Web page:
Patrick McKenna killed Nobles shortly after a jury convicted him of raping two women in 1978 at a Paradise Road motel.

Prosecutors at the time said that the strangulation occurred after Nobles refused to engage in a sex act. But the two also may have had an argument over a chess match, according to news reports at the time.

Patrick McKenna and two other inmates took over the Las Vegas city jail annex for 44 hours in August 1979. The standoff ended after his accomplices died from gunshot wounds. Patrick McKenna was tried and acquitted of murder in the standoff, but he received a 92-year prison sentence for an escape attempt.

In 1981, he and another inmate acquired a pistol and took several hostages for two hours at the Nevada State Prison in Carson City.

Authorities have said Patrick McKenna also masterminded a death row escape plan that was foiled in 1991 at the Ely State Prison.

Former prosecutor Douglas Herndon, now a Nevada Supreme Court justice, persuaded jurors to sentence Patrick McKenna to death in 1996, the third time a panel had done so.

In an interview Wednesday, Herndon remembered the level of added security at the courthouse, where authorities were concerned about an escape attempt. A special hole was cut into a wall of the courthouse to allow for easier access from the jail, he said.

“It was like this indoctrination of the history of crime in Nevada,” Herndon said, referring to the “breadth” of Patrick McKenna’s crimes.

Death revives debate

His death came after the Nevada Assembly approved a bill to abolish capital punishment. The legislation still must be passed by the Senate.

Only Edward Thomas Wilson, convicted in the 1979 killing of undercover Reno police officer James D. Hoff, for whom a memorial to fallen officers is named, has served on death row in Nevada for longer than Patrick McKenna.

“If you want a primary example of how broken the death penalty in Nevada is, look at Patrick McKenna,” said Scott Coffee, who sits on the Nevada Coalition Against the Death Penalty. “He was sentenced to death in multiple occasions on the same case, and ends up dying of natural causes after 40 years.”

Coffee said Patrick McKenna “is a guy who, to some extent, thumbed his nose at the system the whole way through, and there was nothing they could do about it.”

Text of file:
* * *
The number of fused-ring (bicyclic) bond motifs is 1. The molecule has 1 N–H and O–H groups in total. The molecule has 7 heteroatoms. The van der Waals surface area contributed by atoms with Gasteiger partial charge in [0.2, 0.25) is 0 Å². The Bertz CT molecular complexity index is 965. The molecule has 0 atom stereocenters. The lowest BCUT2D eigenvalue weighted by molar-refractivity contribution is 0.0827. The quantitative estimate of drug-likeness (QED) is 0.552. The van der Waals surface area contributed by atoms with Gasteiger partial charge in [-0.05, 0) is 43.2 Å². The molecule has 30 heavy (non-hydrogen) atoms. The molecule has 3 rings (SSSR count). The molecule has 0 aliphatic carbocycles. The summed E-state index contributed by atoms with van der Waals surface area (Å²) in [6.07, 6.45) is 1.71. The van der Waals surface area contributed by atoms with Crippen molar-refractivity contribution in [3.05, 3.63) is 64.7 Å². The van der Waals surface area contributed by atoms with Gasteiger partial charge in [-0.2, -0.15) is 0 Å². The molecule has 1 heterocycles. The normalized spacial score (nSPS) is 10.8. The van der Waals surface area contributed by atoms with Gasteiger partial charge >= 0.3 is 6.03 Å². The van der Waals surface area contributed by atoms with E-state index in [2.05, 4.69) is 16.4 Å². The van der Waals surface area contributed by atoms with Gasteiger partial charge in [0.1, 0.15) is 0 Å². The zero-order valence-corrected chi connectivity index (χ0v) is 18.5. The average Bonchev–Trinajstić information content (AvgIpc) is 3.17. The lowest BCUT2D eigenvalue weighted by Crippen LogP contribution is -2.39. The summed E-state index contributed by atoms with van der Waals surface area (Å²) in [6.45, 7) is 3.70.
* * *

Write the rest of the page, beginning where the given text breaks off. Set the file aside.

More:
Veteran criminal defense attorney Tom Pitaro said capital punishment in Nevada “has no real effect or practical meaning.”

“It’s not that he beat the death penalty,” Pitaro said. “It’s that the death penalty was not functional.”

Wolfson said Patrick McKenna’s case pointed to problems in the appellate system, rather than with the penalty.

“He’s the poster child for an example of how the system is flawed and needs to be fixed,” Wolfson said. “It’s the fact that even after two or three juries imposed death, he still got to be alive for 40 years.”

Ken McKenna last spoke to his brother a few weeks before his death. The elder McKenna had been sent to High Desert State Prison to undergo surgery in Las Vegas to remove a cancerous tumor on his liver, according to his brother. He survived the surgery but later suffered a series of heart attacks and died.

This week, the younger McKenna, 67, reflected on his own life, which he now spends on a sailboat on the East Coast, as he thought about his four other brothers, particularly the convicted killer. Authorities had once suggested that Ken McKenna also attend Spring Mountain Youth Camp, but his mother refused after his older brother became a criminal.

“It wasn’t his nature that created the Pat McKenna that spent all that time in prison,” Ken McKenna said. “It was the nurture part of his life. You can’t come down on nature, ’cause the rest of us are fine.”

Contact David Ferrara at dferrara@reviewjournal.com or 702-380-1039. Follow @randompoker on Twitter.